At the end of the day the product is the same as what everybody else is selling, so we have to differentiate on our sales proposition, and that is what we keep trying to upgrade every year.

What will your $400 million loan be used for?

The financing was to consolidate all of our current funding markets, all the banking lines into one syndication.

The other part is to have extra lines to support the company's growth for the next two years - mainly working capital to support the requirement of the company in terms of growth from funding, buying items, inventory and things like that.

What geographic expansion plans does Axiom have?

We are continuing our expansion in the GCC. We opened last year in Egypt, we completed our joint venture in India at the end of last year and we are about to open now in South Africa.

We have a number of areas we are focusing on and normally as a strategy, rather than trying to open in 30 countries, we would rather open in the key markets, because there is always time to go back to the smaller markets - hence our focus in on UAE, Saudi Arabia, India, Egypt, South Africa. We are also about the open now in Iran. So the main focus is to make sure we are focused on the key markets.

How do you go about entering new countries?

It really depends on the market. If we were really to break it up, in Saudi Arabia we have around 165 stores. In a market like Qatar we would probably only open 10 stores. But in India, through our joint venture, by the end of the year we will have over 500 stores. Within two years we like to be the key player in any market.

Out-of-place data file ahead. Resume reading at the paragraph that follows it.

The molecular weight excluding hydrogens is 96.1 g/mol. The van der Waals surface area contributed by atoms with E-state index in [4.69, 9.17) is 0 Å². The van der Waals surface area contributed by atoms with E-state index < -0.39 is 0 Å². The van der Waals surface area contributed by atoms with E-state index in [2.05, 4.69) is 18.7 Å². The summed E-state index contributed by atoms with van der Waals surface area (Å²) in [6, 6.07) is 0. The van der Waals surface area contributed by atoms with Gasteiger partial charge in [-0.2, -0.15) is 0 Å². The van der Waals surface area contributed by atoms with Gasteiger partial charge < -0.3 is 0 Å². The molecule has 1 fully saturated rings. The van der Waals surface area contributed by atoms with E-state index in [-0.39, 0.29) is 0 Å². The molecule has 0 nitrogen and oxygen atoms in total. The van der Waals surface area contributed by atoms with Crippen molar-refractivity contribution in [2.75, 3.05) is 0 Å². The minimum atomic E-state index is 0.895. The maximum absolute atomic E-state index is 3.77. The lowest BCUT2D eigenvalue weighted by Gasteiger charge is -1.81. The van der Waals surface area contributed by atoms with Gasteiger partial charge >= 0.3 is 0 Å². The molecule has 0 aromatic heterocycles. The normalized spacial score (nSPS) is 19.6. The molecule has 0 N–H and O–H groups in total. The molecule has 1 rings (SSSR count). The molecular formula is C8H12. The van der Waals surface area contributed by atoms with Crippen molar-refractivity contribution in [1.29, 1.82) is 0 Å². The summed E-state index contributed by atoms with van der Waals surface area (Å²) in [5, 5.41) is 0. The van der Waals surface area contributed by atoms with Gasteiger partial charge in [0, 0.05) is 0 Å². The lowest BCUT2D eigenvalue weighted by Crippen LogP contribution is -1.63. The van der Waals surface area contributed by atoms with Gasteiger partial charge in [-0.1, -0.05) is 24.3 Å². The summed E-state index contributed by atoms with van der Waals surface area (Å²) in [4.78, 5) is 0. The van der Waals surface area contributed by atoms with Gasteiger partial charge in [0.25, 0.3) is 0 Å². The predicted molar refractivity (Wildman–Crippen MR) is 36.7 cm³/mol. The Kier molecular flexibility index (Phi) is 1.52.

How competitive is the market in India?

Our other competitors in India definitely have good people, but we have one key advantage on all the players there, and that is that we have been in this business for quite a while and most of the players in India have only been offering organised mobile retail or distribution in a big way for the last two years, because before that the duty was high, about 50, and the grey market was more competitive than the official market.

Most of the growth happened when the duty was dropped. The know-how, systems and services of most of the players have only been tested aggressively in the past two years. The experience that we have gained over the past 11 years has definitely given us an edge in India.

One in terms of setting up our distribution and another in terms of bringing the best practice of standards and retail to India. We have a strong team and the leverage of the systems, tools and know-how which the other companies are only developing now. You have got to grow fast and as long as you make less mistakes than your competition, that's what counts.

How do you find working as part of a joint venture?

All of our operations are company owned except for the Indian operation. We have got a good working relationship with our Indian partner and we each have a clear understanding of our roles and responsibilities. We took nearly a year to discuss all the terms and contracts.

The Indian partner brings the India know-how, relating to setting up in the market, getting access to the market faster. Axiom's contribution is to bring its mobile and telecommunications business know-how, how to operate, best practice, and relationships with different manufacturers.

What targets do you have for the Indian operation?

We have set a target that by 2010 we need to have somewhere in the range of 2,000-plus stores in India and definitely be one of the key retail players. That is something strongly in our mind. It is part of our global expansion plan.